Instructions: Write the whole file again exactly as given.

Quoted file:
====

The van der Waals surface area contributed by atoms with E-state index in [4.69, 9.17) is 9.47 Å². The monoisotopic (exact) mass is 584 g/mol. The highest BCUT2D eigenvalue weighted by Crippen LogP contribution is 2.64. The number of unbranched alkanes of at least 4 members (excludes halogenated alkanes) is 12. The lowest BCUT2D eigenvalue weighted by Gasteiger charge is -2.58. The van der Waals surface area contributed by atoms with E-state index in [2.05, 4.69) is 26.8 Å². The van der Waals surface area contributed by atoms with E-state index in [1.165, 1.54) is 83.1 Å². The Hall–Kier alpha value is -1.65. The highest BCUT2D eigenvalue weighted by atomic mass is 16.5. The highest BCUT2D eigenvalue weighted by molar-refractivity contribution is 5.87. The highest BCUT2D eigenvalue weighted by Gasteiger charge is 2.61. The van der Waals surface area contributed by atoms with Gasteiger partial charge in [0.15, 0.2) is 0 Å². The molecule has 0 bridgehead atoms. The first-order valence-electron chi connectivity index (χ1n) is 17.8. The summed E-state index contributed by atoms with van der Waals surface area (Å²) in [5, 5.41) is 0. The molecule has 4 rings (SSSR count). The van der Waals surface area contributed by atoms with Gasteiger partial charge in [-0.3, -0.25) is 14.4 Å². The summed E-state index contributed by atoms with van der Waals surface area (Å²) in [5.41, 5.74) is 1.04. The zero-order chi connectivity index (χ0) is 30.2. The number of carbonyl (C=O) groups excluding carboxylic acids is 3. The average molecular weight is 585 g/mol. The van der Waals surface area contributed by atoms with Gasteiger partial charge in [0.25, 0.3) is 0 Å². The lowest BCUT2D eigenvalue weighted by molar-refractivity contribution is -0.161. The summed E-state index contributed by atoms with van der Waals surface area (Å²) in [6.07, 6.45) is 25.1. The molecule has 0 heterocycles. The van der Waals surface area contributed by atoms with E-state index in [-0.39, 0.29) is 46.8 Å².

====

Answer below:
The van der Waals surface area contributed by atoms with E-state index in [4.69, 9.17) is 9.47 Å². The monoisotopic (exact) mass is 584 g/mol. The highest BCUT2D eigenvalue weighted by Crippen LogP contribution is 2.64. The number of unbranched alkanes of at least 4 members (excludes halogenated alkanes) is 12. The lowest BCUT2D eigenvalue weighted by Gasteiger charge is -2.58. The van der Waals surface area contributed by atoms with E-state index in [2.05, 4.69) is 26.8 Å². The van der Waals surface area contributed by atoms with E-state index in [1.165, 1.54) is 83.1 Å². The Hall–Kier alpha value is -1.65. The highest BCUT2D eigenvalue weighted by atomic mass is 16.5. The highest BCUT2D eigenvalue weighted by molar-refractivity contribution is 5.87. The highest BCUT2D eigenvalue weighted by Gasteiger charge is 2.61. The van der Waals surface area contributed by atoms with Gasteiger partial charge in [0.15, 0.2) is 0 Å². The molecule has 0 bridgehead atoms. The first-order valence-electron chi connectivity index (χ1n) is 17.8. The summed E-state index contributed by atoms with van der Waals surface area (Å²) in [5, 5.41) is 0. The molecule has 4 rings (SSSR count). The van der Waals surface area contributed by atoms with Gasteiger partial charge in [-0.3, -0.25) is 14.4 Å². The summed E-state index contributed by atoms with van der Waals surface area (Å²) in [5.41, 5.74) is 1.04. The zero-order chi connectivity index (χ0) is 30.2. The number of carbonyl (C=O) groups excluding carboxylic acids is 3. The average molecular weight is 585 g/mol. The van der Waals surface area contributed by atoms with Gasteiger partial charge in [0.25, 0.3) is 0 Å². The lowest BCUT2D eigenvalue weighted by molar-refractivity contribution is -0.161. The summed E-state index contributed by atoms with van der Waals surface area (Å²) in [6.07, 6.45) is 25.1. The molecule has 0 heterocycles. The van der Waals surface area contributed by atoms with E-state index in [-0.39, 0.29) is 46.8 Å².